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While creatine's influence on physical performance has been well documented since the early twentieth century, it came into public view following the 1992 Olympics in Barcelona . An August 7, 1992 article in The Times reported that Linford Christie , the gold medal winner at 100 meters, had used creatine before the Olympics. An article in Bodybuilding Monthly named Sally Gunnell , who was the gold medalist in the 400-meter hurdles, as another creatine user. In addition, The Times also noted that 100 meter hurdler Colin Jackson began taking creatine before the Olympics. [21] [22]

Finally, and this is likely the biggest and most important question, but what exactly stimulates hypertrophy? There are hypotheses out there, some of which are supported by evidence, but in my opinion, it is still inconclusive. (20) Tension on muscles themselves might be enough to stimulate hypertrophy, but when you get tension, you also get ischemia and increased metabolite build-up. The pump you get from lifting weights might contribute, but heavy weight/low rep sets tend not to elicit much of a pump, and hypertrophy has been shown to be the same as for higher rep sets. Metabolic byproduct concentration might be the main stimulator, but there isn’t much evidence examining the idea yet. At this point, we can only conclusively look at muscle growth on a large scale and say that picking things up and putting them down a lot makes muscles get bigger.

Alan: In the research I’ve collaborated on thus far, I unfortunately can’t report anything spectacular. In fact, it’s some of the most anticlimactic/unsexy results in the literature (LOL). However, in the most recent RCT of ours that’s in publication (PMID: 28070459), we did report individual data, and one of the subjects showed approximately an 18 mm gain in biceps thickness ( inches), measured via ultrasound, over an 10-week period.  The rest of the subjects – all of whom were resistance-trained – stayed pretty much the same, which was not surprising since they were in hypocaloric conditions. It’s interesting to imagine what type of response this high responder would have if conditions were optimized for muscle growth, and/or supplementation was implemented. On the poor responder side, one of the subjects experienced a huge drop in quadriceps thickness (25 mm; about 1 inch) during this study. Interindividual response variability is just the nature of the beast, and a very poignant example of this is work by Ahtiainen et al (PMID: 26767377), who demonstrated vast heterogeneity in subjects’ responses to resistance training. Their study is openly accessible, have a look at this figure showing the full range of differences in strength & size gains (and losses): https:///pmc/articles/PMC5005877/figure/Fig4/.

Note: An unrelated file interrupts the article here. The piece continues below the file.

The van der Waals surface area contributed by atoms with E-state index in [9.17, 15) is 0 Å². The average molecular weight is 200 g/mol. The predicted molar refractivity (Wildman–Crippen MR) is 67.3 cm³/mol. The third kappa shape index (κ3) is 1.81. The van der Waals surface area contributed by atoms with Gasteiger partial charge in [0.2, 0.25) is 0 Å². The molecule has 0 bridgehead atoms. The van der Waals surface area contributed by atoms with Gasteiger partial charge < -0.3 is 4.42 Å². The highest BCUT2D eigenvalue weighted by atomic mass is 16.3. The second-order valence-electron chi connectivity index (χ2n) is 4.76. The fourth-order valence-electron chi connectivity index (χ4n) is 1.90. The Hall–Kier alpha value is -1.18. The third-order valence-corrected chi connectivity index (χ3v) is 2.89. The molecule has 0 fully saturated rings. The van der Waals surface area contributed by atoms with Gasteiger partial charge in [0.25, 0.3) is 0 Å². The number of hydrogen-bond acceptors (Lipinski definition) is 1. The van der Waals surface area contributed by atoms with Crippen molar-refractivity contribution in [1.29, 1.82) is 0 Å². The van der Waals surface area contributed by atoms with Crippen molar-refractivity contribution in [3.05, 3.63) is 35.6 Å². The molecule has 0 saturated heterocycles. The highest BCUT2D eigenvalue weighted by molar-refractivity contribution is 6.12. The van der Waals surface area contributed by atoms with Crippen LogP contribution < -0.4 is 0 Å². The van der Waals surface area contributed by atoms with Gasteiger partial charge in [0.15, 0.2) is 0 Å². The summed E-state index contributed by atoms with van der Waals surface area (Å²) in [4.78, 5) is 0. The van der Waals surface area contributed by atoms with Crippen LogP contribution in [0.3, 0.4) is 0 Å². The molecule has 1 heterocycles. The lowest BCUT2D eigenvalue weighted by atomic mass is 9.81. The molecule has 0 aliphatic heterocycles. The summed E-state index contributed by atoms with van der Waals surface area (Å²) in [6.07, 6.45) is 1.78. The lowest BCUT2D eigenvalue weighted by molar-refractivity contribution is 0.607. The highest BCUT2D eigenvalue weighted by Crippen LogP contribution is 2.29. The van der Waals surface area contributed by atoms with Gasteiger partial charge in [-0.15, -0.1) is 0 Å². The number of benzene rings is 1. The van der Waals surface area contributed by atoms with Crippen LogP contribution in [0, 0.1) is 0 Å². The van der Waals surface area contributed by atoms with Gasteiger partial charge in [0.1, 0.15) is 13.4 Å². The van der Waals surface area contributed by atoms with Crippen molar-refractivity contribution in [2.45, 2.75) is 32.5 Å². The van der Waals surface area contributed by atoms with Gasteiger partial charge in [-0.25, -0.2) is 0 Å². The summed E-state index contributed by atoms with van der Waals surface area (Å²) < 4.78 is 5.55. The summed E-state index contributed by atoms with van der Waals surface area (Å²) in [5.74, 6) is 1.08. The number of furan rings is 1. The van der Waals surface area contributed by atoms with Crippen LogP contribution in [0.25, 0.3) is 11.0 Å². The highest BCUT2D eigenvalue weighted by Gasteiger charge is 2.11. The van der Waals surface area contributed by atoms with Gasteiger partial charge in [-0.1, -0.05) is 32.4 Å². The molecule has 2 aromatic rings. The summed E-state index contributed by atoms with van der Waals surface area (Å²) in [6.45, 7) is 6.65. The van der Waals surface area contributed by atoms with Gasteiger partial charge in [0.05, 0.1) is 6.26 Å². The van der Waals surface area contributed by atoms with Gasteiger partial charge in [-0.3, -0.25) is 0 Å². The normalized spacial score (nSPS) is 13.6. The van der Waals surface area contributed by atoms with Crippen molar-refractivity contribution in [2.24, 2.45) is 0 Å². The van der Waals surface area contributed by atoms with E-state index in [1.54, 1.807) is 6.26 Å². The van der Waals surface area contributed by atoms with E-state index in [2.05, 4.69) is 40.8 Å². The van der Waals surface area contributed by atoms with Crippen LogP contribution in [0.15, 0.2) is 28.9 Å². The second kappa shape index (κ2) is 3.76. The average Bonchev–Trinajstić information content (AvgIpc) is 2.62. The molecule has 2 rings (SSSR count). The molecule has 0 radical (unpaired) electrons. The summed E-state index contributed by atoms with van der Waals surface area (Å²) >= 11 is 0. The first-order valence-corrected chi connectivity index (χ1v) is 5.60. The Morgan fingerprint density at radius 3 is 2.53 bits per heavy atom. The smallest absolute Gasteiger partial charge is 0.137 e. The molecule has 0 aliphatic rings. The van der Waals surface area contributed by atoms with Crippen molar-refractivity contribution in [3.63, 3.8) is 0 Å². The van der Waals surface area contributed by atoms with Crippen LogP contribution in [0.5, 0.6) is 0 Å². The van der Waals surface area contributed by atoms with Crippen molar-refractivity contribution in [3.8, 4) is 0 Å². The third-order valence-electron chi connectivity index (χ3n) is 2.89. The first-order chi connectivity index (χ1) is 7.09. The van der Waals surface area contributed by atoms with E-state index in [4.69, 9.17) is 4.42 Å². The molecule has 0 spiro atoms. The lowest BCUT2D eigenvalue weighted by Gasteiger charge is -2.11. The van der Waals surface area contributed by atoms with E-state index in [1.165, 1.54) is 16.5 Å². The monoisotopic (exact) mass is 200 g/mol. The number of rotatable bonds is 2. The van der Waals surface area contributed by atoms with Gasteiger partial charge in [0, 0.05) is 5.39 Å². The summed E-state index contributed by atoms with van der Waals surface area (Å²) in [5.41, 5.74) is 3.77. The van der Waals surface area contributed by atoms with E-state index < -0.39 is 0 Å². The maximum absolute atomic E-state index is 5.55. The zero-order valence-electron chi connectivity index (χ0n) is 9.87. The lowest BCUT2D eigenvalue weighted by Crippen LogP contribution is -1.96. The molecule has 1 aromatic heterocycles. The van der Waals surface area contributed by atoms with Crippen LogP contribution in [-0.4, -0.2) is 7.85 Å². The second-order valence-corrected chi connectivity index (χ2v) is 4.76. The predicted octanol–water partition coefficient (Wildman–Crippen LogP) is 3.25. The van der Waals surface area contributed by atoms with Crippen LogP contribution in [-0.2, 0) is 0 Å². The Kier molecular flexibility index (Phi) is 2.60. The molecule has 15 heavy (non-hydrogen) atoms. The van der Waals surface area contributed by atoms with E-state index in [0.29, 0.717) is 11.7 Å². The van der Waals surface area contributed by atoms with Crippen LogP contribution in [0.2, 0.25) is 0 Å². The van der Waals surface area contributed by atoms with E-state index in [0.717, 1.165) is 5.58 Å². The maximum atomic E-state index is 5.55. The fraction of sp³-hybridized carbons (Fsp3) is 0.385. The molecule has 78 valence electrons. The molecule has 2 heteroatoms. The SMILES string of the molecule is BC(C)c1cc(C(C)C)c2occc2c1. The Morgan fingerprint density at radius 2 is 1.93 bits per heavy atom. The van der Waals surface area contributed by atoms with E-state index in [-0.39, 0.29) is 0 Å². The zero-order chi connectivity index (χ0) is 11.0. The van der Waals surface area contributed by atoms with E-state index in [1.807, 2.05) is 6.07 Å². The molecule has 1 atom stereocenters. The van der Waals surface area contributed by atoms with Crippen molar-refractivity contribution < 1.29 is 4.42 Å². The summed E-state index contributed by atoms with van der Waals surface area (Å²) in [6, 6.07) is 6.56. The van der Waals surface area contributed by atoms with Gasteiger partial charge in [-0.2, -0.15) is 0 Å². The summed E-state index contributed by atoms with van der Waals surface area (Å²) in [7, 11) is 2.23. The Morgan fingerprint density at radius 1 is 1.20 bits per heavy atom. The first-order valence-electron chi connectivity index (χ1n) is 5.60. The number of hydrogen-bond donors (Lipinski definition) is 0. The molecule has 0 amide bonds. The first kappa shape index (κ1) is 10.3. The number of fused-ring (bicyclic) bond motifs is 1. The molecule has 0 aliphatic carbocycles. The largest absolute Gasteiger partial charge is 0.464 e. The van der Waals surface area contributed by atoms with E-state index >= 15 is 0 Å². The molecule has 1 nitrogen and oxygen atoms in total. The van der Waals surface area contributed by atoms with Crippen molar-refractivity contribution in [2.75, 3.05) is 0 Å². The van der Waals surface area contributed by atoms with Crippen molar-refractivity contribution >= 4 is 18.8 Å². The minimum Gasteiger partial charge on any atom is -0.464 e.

High responders gained 4-5 times the muscle mass of average responders. Of course there are the unfortunate subjects (2% of the subjects were classified as low responders) who included those who experienced losses in size and strength as a result of resistance training (and in my speculation, other factors as well).

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